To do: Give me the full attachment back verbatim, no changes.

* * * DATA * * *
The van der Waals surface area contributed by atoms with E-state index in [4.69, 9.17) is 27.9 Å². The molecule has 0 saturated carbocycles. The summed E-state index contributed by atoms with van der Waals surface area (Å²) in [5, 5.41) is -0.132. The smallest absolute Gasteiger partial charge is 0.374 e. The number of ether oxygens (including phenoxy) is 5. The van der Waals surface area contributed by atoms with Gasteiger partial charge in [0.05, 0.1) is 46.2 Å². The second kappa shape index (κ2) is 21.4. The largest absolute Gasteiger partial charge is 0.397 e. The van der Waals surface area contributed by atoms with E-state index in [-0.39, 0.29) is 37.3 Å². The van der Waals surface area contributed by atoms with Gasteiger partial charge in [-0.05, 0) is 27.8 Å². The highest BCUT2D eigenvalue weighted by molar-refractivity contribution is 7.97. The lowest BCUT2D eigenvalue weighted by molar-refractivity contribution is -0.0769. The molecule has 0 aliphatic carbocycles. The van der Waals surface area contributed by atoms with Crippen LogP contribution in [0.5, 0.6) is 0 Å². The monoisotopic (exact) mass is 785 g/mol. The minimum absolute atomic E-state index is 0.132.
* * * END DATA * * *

The van der Waals surface area contributed by atoms with E-state index in [4.69, 9.17) is 27.9 Å². The molecule has 0 saturated carbocycles. The summed E-state index contributed by atoms with van der Waals surface area (Å²) in [5, 5.41) is -0.132. The smallest absolute Gasteiger partial charge is 0.374 e. The number of ether oxygens (including phenoxy) is 5. The van der Waals surface area contributed by atoms with Gasteiger partial charge in [0.05, 0.1) is 46.2 Å². The second kappa shape index (κ2) is 21.4. The largest absolute Gasteiger partial charge is 0.397 e. The van der Waals surface area contributed by atoms with E-state index in [-0.39, 0.29) is 37.3 Å². The van der Waals surface area contributed by atoms with Gasteiger partial charge in [-0.05, 0) is 27.8 Å². The highest BCUT2D eigenvalue weighted by molar-refractivity contribution is 7.97. The lowest BCUT2D eigenvalue weighted by molar-refractivity contribution is -0.0769. The molecule has 0 aliphatic carbocycles. The van der Waals surface area contributed by atoms with Crippen LogP contribution in [0.5, 0.6) is 0 Å². The monoisotopic (exact) mass is 785 g/mol. The minimum absolute atomic E-state index is 0.132.